This post is part of the On the Margin blog.
McDonald’s Corp. this week quietly added new espresso-based drinks to its McCafé menu, including Caramel Macchiato, French Vanilla Cappuccino and Americano.
It’s a huge bet that consumers will flock to the chain’s stores for a better lineup of beverages. McDonald’s has some evidence that it can work.
Beverages have arguably fueled McDonald’s sales strength so far in 2017. The chain in the winter started selling coffee for $1 and McCafe drinks for $2. When the weather warmed it made soft drinks available for $1.
McDonald’s U.S. same-store sales increased 3.9 percent in the quarter ended June 30, at least in part because of those beverage bargains.
By comparison, Dunkin’ Donuts same-store sales grew 0.8 percent, and Nigel Travis, CEO of parent company Dunkin’ Brands Inc., said at a conference in June that competition has been hurting the chain’s afternoon business.
Dunkin’ could face more challenges if consumers go to McDonald’s for the new espresso drinks, which a company spokeswoman said should be backed with an advertising push next week.
But the move certainly has its costs, and its risks.
Franchisees had to buy new machines to make the new drinks, at a cost of about $12,000 apiece. McDonald’s paid some of the cost for the machines.
This cost has come along with the price many franchisees are paying to upgrade their restaurants to the kiosk-based “Experience of the Future” design.
There’s also the issue of complexity, which can slow down service. McDonald’s operators deal with a still-massive menu. This year, the chain has added semi-customizable Signature Crafted Recipes sandwiches. And the chain is gearing up for the introduction of fresh beef in quarter-pound burgers that will be made to order.
Bigger menus can slow service, a key element for a chain considered “fast food” and aimed at the on-the-go consumer.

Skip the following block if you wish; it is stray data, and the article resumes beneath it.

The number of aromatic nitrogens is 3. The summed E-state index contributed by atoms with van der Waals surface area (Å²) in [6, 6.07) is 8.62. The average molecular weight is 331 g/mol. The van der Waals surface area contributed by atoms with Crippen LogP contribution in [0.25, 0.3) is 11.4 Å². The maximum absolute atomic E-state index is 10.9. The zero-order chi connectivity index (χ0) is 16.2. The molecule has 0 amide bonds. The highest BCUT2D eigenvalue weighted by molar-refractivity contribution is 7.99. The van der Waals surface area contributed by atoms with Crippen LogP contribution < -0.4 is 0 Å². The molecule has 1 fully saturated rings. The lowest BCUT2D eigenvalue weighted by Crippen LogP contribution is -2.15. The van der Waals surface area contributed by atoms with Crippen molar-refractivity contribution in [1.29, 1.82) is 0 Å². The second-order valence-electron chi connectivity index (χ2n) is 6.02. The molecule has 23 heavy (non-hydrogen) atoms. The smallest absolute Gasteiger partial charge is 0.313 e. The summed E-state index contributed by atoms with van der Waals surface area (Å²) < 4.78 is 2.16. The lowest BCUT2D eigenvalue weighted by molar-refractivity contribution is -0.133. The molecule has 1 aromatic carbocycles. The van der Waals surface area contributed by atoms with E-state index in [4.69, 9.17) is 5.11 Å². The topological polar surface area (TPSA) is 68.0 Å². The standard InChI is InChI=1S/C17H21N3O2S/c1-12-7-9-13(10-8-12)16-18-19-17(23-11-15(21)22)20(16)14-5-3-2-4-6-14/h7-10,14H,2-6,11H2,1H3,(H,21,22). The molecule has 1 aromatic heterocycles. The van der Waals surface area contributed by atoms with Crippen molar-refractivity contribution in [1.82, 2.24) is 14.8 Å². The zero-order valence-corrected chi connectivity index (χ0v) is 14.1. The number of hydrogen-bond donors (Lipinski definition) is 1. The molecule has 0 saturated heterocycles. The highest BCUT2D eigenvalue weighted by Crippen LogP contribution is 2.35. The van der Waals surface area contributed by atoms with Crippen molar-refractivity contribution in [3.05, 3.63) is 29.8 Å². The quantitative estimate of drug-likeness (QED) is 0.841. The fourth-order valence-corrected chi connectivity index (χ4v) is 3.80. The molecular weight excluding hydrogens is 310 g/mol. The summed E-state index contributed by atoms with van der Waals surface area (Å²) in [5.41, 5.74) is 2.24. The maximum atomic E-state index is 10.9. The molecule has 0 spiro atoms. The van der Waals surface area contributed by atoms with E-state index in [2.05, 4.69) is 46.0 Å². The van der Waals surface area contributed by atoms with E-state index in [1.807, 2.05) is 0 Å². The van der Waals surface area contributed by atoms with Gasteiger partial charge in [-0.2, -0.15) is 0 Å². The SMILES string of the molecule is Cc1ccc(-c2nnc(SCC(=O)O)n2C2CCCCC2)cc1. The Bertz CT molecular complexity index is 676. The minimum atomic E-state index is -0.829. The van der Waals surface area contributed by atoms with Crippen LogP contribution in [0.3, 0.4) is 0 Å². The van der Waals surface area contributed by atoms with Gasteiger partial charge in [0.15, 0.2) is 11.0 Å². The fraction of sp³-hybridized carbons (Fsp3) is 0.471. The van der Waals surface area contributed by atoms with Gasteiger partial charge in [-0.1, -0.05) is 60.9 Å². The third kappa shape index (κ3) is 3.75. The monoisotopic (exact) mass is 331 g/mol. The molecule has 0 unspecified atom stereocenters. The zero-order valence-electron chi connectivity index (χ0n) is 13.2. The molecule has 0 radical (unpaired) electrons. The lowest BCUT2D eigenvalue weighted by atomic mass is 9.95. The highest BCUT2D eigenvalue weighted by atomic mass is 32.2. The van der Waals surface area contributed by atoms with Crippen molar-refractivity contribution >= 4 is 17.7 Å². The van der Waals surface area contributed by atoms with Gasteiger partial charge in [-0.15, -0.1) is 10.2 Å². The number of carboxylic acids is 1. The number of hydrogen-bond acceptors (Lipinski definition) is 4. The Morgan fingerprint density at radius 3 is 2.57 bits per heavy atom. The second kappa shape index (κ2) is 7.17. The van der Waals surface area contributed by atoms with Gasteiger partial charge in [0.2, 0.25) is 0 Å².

“McDonald’s is doing nothing to address the complexity in our kitchens,” one operator said in Nomura/Instinet Analyst Mark Kalinowski’s quarterly survey of the company’s franchisees. “It will be very challenging for the restaurants to handle new procedures such as fresh beef.”
Still, beverages could bolster a McDonald’s business that is still working to regain steam lost in recent years.
McDonald’s U.S. system sales increased 2.7 percent between 2014 and 2016, to $36.4 billion. Yet its share of the domestic, limited service burger market fell 2 percentage points over that period to 44.9 percent from 46.8 percent over that period, according to NRN Top 200 data.
McDonald’s says it lost roughly 500 million transactions between 2012 and 2016.
The largest beverage-focused chains in the U.S. generated just more than $30 billion in system sales in their latest fiscal years, according to NRN Top 200 data. But the vast majority of this came at two chains, Starbucks Corp. and Dunkin’ Donuts. Those two combined represent 86 percent of the total beverage market.
Sales for those chains have increased 23 percent over the past two years, according to NRN data. By comparison, sales for the remaining chains on the Top 200 list increased 8.3 percent.
Independent beverage concepts likely have a substantial amount of additional business. And convenience store chains have for years worked to bolster their own beverage lineups to go after those customers.
Consumers might eat three meals a day, but beverages can drive even more frequency. They’re also more profitable.
With 14,000 domestic locations, McDonald’s already has the infrastructure to meet demand from convenience-oriented beverage customers. The chain has more locations than both Starbucks and Dunkin’. Those locations are often along traffic corridors that make it more accessible than other chains.
As long as the complexity doesn’t hurt speed or cause other problems, McDonald’s is poised to take business in the beverage market.
“Coffee remains a significant opportunity for us,” McDonald’s USA President Chris Kempczinski said in February. “There is so much more we can do with this.”
Jonathan Maze, Nation’s Restaurant News senior financial editor, does not directly own stock or interest in a restaurant company.
Contact Jonathan Maze at [email protected]
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